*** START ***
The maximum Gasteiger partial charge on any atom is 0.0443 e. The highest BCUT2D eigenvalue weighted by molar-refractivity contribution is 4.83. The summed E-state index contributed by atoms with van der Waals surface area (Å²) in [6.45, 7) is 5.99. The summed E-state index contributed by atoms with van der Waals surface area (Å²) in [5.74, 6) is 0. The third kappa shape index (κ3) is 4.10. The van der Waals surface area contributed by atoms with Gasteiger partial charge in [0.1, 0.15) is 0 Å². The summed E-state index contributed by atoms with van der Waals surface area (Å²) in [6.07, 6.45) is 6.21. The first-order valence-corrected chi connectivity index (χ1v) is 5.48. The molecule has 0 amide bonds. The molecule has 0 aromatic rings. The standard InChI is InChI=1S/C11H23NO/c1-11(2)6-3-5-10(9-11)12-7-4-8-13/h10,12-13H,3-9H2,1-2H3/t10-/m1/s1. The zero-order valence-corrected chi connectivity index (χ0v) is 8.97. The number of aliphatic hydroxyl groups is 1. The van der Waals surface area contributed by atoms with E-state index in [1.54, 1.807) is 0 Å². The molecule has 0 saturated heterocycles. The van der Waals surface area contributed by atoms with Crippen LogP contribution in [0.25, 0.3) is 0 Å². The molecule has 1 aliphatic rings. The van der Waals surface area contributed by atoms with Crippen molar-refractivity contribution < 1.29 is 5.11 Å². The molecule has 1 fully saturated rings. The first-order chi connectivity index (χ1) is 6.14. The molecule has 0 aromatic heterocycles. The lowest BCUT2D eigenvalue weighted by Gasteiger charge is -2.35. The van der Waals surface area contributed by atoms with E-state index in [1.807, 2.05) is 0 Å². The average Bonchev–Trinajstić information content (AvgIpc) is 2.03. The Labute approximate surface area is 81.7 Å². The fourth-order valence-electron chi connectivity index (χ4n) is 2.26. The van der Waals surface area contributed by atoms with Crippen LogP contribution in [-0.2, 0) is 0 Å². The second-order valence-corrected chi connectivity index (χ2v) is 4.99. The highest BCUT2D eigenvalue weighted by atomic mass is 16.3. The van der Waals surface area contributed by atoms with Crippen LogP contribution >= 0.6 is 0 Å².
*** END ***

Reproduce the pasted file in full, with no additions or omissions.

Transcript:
The maximum Gasteiger partial charge on any atom is 0.0443 e. The highest BCUT2D eigenvalue weighted by molar-refractivity contribution is 4.83. The summed E-state index contributed by atoms with van der Waals surface area (Å²) in [6.45, 7) is 5.99. The summed E-state index contributed by atoms with van der Waals surface area (Å²) in [5.74, 6) is 0. The third kappa shape index (κ3) is 4.10. The van der Waals surface area contributed by atoms with Gasteiger partial charge in [0.1, 0.15) is 0 Å². The summed E-state index contributed by atoms with van der Waals surface area (Å²) in [6.07, 6.45) is 6.21. The first-order valence-corrected chi connectivity index (χ1v) is 5.48. The molecule has 0 amide bonds. The molecule has 0 aromatic rings. The standard InChI is InChI=1S/C11H23NO/c1-11(2)6-3-5-10(9-11)12-7-4-8-13/h10,12-13H,3-9H2,1-2H3/t10-/m1/s1. The zero-order valence-corrected chi connectivity index (χ0v) is 8.97. The number of aliphatic hydroxyl groups is 1. The van der Waals surface area contributed by atoms with E-state index in [1.54, 1.807) is 0 Å². The molecule has 0 saturated heterocycles. The van der Waals surface area contributed by atoms with Crippen LogP contribution in [0.25, 0.3) is 0 Å². The molecule has 1 aliphatic rings. The van der Waals surface area contributed by atoms with Crippen molar-refractivity contribution < 1.29 is 5.11 Å². The molecule has 1 fully saturated rings. The first-order chi connectivity index (χ1) is 6.14. The molecule has 0 aromatic heterocycles. The lowest BCUT2D eigenvalue weighted by Gasteiger charge is -2.35. The van der Waals surface area contributed by atoms with E-state index in [1.807, 2.05) is 0 Å². The average Bonchev–Trinajstić information content (AvgIpc) is 2.03. The Labute approximate surface area is 81.7 Å². The fourth-order valence-electron chi connectivity index (χ4n) is 2.26. The van der Waals surface area contributed by atoms with Crippen LogP contribution in [-0.2, 0) is 0 Å². The second-order valence-corrected chi connectivity index (χ2v) is 4.99. The highest BCUT2D eigenvalue weighted by atomic mass is 16.3. The van der Waals surface area contributed by atoms with Crippen LogP contribution >= 0.6 is 0 Å².